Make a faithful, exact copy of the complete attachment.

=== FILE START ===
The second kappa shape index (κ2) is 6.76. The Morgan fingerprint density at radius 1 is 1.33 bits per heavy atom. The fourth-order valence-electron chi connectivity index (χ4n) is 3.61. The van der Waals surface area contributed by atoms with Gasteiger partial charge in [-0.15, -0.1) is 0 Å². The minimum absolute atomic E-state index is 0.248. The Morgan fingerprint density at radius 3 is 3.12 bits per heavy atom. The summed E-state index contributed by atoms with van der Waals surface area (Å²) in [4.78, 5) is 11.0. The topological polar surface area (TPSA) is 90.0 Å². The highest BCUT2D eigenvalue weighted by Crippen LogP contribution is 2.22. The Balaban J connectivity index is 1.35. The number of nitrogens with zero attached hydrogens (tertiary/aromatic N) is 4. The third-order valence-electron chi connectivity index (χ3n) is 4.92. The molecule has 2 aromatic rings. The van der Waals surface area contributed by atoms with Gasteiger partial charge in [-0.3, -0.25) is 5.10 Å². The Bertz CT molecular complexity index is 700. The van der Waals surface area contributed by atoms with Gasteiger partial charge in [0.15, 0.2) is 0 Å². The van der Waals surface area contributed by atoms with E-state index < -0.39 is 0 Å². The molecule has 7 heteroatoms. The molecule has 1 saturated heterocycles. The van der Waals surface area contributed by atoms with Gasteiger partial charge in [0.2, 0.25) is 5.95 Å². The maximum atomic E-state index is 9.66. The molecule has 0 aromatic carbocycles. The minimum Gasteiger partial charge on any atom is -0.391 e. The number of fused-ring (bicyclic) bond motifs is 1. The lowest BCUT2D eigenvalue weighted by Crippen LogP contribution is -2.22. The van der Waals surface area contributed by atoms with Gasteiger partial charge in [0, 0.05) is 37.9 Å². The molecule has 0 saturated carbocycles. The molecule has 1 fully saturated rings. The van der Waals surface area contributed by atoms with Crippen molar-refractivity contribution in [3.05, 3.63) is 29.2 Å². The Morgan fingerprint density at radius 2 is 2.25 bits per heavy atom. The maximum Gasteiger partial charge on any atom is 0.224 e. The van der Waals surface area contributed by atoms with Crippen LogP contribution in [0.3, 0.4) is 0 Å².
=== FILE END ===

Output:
The second kappa shape index (κ2) is 6.76. The Morgan fingerprint density at radius 1 is 1.33 bits per heavy atom. The fourth-order valence-electron chi connectivity index (χ4n) is 3.61. The van der Waals surface area contributed by atoms with Gasteiger partial charge in [-0.15, -0.1) is 0 Å². The minimum absolute atomic E-state index is 0.248. The Morgan fingerprint density at radius 3 is 3.12 bits per heavy atom. The summed E-state index contributed by atoms with van der Waals surface area (Å²) in [4.78, 5) is 11.0. The topological polar surface area (TPSA) is 90.0 Å². The highest BCUT2D eigenvalue weighted by Crippen LogP contribution is 2.22. The Balaban J connectivity index is 1.35. The number of nitrogens with zero attached hydrogens (tertiary/aromatic N) is 4. The third-order valence-electron chi connectivity index (χ3n) is 4.92. The molecule has 2 aromatic rings. The van der Waals surface area contributed by atoms with Gasteiger partial charge in [-0.3, -0.25) is 5.10 Å². The Bertz CT molecular complexity index is 700. The van der Waals surface area contributed by atoms with Gasteiger partial charge in [0.15, 0.2) is 0 Å². The van der Waals surface area contributed by atoms with E-state index < -0.39 is 0 Å². The molecule has 7 heteroatoms. The molecule has 1 saturated heterocycles. The van der Waals surface area contributed by atoms with Gasteiger partial charge in [0.2, 0.25) is 5.95 Å². The maximum atomic E-state index is 9.66. The molecule has 0 aromatic carbocycles. The minimum Gasteiger partial charge on any atom is -0.391 e. The number of fused-ring (bicyclic) bond motifs is 1. The lowest BCUT2D eigenvalue weighted by Crippen LogP contribution is -2.22. The van der Waals surface area contributed by atoms with Gasteiger partial charge in [0, 0.05) is 37.9 Å². The molecule has 0 saturated carbocycles. The molecule has 1 fully saturated rings. The van der Waals surface area contributed by atoms with Crippen molar-refractivity contribution in [3.05, 3.63) is 29.2 Å². The Morgan fingerprint density at radius 2 is 2.25 bits per heavy atom. The maximum Gasteiger partial charge on any atom is 0.224 e. The van der Waals surface area contributed by atoms with Crippen LogP contribution in [0.3, 0.4) is 0 Å².